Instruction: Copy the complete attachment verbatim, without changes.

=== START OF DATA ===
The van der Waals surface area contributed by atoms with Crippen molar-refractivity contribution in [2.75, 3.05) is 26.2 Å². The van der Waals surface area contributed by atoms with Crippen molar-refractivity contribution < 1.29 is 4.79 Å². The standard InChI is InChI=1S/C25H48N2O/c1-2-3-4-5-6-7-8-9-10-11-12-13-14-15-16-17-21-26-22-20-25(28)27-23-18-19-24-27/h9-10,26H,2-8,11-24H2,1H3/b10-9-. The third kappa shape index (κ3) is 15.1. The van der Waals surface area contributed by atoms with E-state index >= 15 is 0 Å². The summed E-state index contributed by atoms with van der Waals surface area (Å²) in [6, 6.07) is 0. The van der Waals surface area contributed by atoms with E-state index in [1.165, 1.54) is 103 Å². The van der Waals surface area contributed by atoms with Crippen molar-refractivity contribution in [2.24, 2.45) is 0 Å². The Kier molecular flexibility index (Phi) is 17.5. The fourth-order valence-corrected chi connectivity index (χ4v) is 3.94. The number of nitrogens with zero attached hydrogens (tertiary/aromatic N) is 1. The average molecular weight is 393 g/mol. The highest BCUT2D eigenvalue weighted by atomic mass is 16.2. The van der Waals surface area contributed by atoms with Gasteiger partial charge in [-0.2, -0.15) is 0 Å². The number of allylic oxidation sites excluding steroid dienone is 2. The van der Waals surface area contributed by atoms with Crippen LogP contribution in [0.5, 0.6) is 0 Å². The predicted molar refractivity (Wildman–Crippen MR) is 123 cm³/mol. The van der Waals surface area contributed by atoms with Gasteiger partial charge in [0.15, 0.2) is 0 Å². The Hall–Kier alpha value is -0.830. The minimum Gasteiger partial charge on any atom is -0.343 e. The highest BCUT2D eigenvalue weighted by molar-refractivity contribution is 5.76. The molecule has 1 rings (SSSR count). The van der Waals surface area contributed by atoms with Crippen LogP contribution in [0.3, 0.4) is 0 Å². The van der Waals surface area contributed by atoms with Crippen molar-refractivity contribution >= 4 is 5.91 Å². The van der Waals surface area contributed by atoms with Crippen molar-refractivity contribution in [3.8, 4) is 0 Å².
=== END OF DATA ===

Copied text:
The van der Waals surface area contributed by atoms with Crippen molar-refractivity contribution in [2.75, 3.05) is 26.2 Å². The van der Waals surface area contributed by atoms with Crippen molar-refractivity contribution < 1.29 is 4.79 Å². The standard InChI is InChI=1S/C25H48N2O/c1-2-3-4-5-6-7-8-9-10-11-12-13-14-15-16-17-21-26-22-20-25(28)27-23-18-19-24-27/h9-10,26H,2-8,11-24H2,1H3/b10-9-. The third kappa shape index (κ3) is 15.1. The van der Waals surface area contributed by atoms with E-state index >= 15 is 0 Å². The summed E-state index contributed by atoms with van der Waals surface area (Å²) in [6, 6.07) is 0. The van der Waals surface area contributed by atoms with E-state index in [1.165, 1.54) is 103 Å². The van der Waals surface area contributed by atoms with Crippen molar-refractivity contribution in [2.24, 2.45) is 0 Å². The Kier molecular flexibility index (Phi) is 17.5. The fourth-order valence-corrected chi connectivity index (χ4v) is 3.94. The number of nitrogens with zero attached hydrogens (tertiary/aromatic N) is 1. The average molecular weight is 393 g/mol. The highest BCUT2D eigenvalue weighted by atomic mass is 16.2. The van der Waals surface area contributed by atoms with Gasteiger partial charge in [-0.2, -0.15) is 0 Å². The number of allylic oxidation sites excluding steroid dienone is 2. The van der Waals surface area contributed by atoms with Crippen LogP contribution in [0.5, 0.6) is 0 Å². The predicted molar refractivity (Wildman–Crippen MR) is 123 cm³/mol. The van der Waals surface area contributed by atoms with Gasteiger partial charge in [0.15, 0.2) is 0 Å². The Hall–Kier alpha value is -0.830. The minimum Gasteiger partial charge on any atom is -0.343 e. The highest BCUT2D eigenvalue weighted by molar-refractivity contribution is 5.76. The molecule has 1 rings (SSSR count). The van der Waals surface area contributed by atoms with Crippen LogP contribution in [0.3, 0.4) is 0 Å². The van der Waals surface area contributed by atoms with Crippen molar-refractivity contribution >= 4 is 5.91 Å². The van der Waals surface area contributed by atoms with Crippen molar-refractivity contribution in [3.8, 4) is 0 Å².